Brett Berson: if you could unpack that in any way or diagnose it in the sense of, you said it very well.

You've developed the knack for basically being very good at executing across these different parts of the business. Is there something that you've done or a way that you hired or a way that you organized the business that has enabled you to do that?

Sandra Oh Lin: I think that there are a few things maybe that have helped us.

So I think one is we have been. Disciplined around our goal setting and ensuring that there's alignment around priorities and focus areas for the business. And so I think what that does, then it enables people to understand how they fit within the bigger context of where we're headed. And it sets a little bit of a map for folks.

And so I think as you think about execution and thinking about how each individual and how each functional. Ends up laddering up to that bigger goal. I think that's something that is really, really important. I think the other part of it is, I think you kind of had alluded to this as is making sure that you have the right people and the right team in place.

And I think we have been fortunate and being able to hire some real experts and folks who are able to make things happen. So they may have some level of experience in area, but then they are also able to take. KiwiCo understand the unique business that we have and be able to make that better. I think the team is absolutely critical in this as well.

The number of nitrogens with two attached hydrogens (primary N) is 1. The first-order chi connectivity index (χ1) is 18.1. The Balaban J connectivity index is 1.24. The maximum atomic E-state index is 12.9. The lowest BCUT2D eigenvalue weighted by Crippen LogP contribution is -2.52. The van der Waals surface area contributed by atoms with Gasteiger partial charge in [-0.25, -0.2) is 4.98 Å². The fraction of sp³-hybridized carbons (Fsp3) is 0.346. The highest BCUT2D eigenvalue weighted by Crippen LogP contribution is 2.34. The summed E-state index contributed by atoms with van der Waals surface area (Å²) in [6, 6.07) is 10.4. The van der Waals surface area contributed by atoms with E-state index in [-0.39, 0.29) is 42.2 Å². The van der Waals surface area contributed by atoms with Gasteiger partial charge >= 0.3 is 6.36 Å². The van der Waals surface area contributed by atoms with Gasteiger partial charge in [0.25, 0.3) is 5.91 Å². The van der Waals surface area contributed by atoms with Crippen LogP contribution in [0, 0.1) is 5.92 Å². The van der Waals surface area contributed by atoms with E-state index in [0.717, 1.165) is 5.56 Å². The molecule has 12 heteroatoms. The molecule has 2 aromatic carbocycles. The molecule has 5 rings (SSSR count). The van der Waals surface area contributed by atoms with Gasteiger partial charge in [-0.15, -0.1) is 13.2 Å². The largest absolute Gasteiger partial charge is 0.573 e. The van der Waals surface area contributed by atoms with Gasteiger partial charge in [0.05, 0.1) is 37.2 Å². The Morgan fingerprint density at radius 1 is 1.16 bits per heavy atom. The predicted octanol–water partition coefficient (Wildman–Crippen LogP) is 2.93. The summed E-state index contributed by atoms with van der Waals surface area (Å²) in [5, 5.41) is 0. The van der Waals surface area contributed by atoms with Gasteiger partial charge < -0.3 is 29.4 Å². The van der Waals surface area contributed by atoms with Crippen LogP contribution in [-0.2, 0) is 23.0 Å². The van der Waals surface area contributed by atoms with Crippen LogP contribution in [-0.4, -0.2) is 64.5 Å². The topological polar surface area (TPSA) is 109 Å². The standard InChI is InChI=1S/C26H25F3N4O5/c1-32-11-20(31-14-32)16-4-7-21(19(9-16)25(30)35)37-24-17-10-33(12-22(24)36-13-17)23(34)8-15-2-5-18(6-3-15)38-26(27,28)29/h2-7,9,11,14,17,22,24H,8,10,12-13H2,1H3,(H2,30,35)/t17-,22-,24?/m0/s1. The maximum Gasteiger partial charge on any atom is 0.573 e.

Brett Berson: Maybe we could talk a little bit more about that in terms of the team that you've put together. And is there something that you look for across all of the folks that you hire or potentially there's a type of person that you really love to have?

Sandra Oh Lin: We definitely look for folks who we think have potential around our value.

In particular. So some of our values center, for example, around taking initiative and being able to handle ambiguous situations, another one of our values, we describe it as caring about the house. So how, as well as the, what so the what being, being results driven. But in addition to that, really caring about collaboration and teamwork and how.

We can actually get the work done. We also look for folks who see the glass as half full. Not that we want to sweep things under the rug, but ultimately it's, it's better to work with positive people who see the possibilities and see things as an adventure versus an ordeal. And so I would say in general, if you were to take a step back.

These are all qualities and characteristics that we're looking for. So someone who tends to say yes, more than no, someone who tends to be more optimistic, someone who takes ownership over what they do, we do really appreciate. As well. So people who are able to do multiple things and also people who have great operating range.